— providing the address of your GNU Social profile so people reading your guide can follow you? It’s true it’s easy to guess (subdomain social dot this domain), but a link would help people avoid the guess work and it would help you get more people watching your work.

    — using MariaDB instead of MySQL? MariaDB is the nonprofit project which continues the libre version of MySQL prior to acquisition by Oracle.

    — using Trisquel as server instead of Debian? It’s a stable , FSF-endorsed fully libre distro based on Ubuntu and Debian.

    Oh, I almost forgot: thanks for telling me about!

    Excellent guide, I will recommend it to Ceata community in the hope it will inspire other people to have the courage to setup their own instance of GNU Social, because you make it look simple enough!

    Thanks :-)

    1. Thanks for your suggestions Tiberiu,
      I corrected the terminology as you suggested and I am looking to switch from Debian 7 to Debian 8, or maybe Trisquel 8 … it’s just hard to find a company providing Trisquel as a VPS choice. Please let me know if you know one.

      When I will make the switch I will definately use MariaDB instead of MySQL.

      1. Daniel, thank you for the update!

        For running a Trisquel virtual machine, maybe you don’t need the cooperation of the hosting company. The “trisquelize” script can transform from within an Ubuntu system into a Trisquel one with the corresponding version. I recommend migration from Ubuntu 14.04 to Trisquel 7, because it’s the latest version of Trisquel and it’s supported until 2019.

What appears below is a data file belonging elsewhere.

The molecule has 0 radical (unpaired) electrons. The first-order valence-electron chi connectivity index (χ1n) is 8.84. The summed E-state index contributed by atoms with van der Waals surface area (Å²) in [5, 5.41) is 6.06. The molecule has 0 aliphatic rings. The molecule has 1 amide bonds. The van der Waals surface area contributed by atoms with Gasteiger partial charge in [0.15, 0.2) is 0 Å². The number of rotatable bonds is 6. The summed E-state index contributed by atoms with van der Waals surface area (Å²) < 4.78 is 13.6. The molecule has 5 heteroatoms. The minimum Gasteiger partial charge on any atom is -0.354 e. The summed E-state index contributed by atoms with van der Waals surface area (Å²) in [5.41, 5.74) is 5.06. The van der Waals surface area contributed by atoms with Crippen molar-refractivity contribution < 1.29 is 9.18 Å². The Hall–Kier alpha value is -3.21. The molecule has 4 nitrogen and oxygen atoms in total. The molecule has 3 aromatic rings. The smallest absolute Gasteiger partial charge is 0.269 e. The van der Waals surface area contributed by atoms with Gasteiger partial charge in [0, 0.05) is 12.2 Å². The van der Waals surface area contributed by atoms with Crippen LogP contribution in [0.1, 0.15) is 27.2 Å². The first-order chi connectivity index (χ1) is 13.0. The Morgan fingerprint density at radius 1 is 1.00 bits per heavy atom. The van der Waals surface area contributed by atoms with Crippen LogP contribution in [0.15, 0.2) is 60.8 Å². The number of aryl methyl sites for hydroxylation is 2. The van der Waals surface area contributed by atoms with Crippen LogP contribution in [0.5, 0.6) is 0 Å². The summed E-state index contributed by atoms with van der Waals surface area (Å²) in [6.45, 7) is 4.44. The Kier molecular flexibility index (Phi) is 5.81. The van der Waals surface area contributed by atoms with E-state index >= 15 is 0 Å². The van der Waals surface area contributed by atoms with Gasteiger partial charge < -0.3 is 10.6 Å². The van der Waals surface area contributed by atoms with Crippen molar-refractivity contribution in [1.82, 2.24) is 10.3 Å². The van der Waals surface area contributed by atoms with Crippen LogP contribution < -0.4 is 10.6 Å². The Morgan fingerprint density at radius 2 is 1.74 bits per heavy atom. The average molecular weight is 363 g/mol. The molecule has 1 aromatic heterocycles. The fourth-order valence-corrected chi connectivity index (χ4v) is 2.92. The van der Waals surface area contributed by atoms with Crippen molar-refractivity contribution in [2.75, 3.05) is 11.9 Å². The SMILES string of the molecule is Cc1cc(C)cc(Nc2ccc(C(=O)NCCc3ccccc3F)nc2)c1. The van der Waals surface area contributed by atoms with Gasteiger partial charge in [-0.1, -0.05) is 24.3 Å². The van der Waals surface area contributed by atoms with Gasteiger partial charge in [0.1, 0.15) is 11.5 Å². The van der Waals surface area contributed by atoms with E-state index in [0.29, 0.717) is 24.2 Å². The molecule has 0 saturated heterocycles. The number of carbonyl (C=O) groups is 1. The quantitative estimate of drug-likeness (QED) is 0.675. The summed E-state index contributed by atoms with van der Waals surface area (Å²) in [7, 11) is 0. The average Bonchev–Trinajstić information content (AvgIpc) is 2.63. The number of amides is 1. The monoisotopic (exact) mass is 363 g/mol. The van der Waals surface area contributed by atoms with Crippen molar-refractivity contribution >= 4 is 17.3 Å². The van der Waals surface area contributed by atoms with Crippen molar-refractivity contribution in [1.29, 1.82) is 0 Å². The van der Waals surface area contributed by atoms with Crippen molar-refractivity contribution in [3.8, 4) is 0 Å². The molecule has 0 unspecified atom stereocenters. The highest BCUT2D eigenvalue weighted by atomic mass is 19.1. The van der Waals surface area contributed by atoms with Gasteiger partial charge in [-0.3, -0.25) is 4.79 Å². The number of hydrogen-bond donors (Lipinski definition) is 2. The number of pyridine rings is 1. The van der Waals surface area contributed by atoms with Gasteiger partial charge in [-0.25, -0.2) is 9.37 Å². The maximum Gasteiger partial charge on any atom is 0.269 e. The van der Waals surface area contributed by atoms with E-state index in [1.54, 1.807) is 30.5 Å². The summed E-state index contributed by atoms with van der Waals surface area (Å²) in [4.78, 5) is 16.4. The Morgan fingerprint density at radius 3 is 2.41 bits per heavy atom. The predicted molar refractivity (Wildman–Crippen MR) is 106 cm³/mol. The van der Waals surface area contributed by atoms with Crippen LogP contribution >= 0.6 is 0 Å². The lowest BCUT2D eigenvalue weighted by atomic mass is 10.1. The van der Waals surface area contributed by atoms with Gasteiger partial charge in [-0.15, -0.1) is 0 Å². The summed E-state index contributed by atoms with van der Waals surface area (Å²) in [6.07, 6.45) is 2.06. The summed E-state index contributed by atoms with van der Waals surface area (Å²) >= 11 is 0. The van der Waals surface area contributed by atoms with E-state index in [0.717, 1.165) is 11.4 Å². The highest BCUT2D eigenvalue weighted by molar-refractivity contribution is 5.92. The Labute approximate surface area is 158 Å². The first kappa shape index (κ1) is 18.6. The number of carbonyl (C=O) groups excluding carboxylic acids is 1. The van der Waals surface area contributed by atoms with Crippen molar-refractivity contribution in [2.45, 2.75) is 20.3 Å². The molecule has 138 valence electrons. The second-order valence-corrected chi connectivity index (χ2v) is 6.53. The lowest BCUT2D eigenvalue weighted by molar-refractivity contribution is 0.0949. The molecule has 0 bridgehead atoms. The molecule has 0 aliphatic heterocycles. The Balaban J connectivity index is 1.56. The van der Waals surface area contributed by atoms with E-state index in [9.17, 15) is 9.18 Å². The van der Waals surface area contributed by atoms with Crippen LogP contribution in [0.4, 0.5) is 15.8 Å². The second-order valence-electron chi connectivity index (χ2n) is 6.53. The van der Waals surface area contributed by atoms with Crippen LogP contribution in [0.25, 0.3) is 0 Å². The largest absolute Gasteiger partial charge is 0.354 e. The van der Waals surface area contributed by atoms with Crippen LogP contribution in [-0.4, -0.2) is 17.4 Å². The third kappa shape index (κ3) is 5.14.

Please note that best for software freedom and privacy is to have your own self-hosted mini computer as server. is working building such a hardware product.

        In the event you will try to use the trisquelize script, please let us, your blog readers, know if you have succeeded. Thanks!

        As for MariaDB, you can install it on any popular GNU system distribution. The foundation provides their own repositories, I’m not sure if MariaDB packages are provided by the system distributions.

        For the migration from MySQL to MariaDB, I found a version compatibility page and a migration tutorial:

        If you try to migrate from MySQL to MariaDB, please let us know how that worked. Thanks!

        1. Thanks a lot for your suggestions. I am not sure I can run the trisquelize script successfully on a VPS because as far as I know you can not change the kernel of an OpenVZ VPS, maybe I am able to do that on a KVM or XEN VPS instance. I need to do some digging before doing that and I will definitely document it if I am going to succeed.

          I know it is better to have the server physically in a place I control but for now it is just not feasible for me.

          Thanks for the tips for MariaDB.

          1. Thank you for your reply, Daniel! I think you are right about OpenVZ, because the guest operating system is only a container isolated inside the real operating system. Please let us know if you succeed to trisquelize Ubuntu in a KVM or XEN-based virtual machine.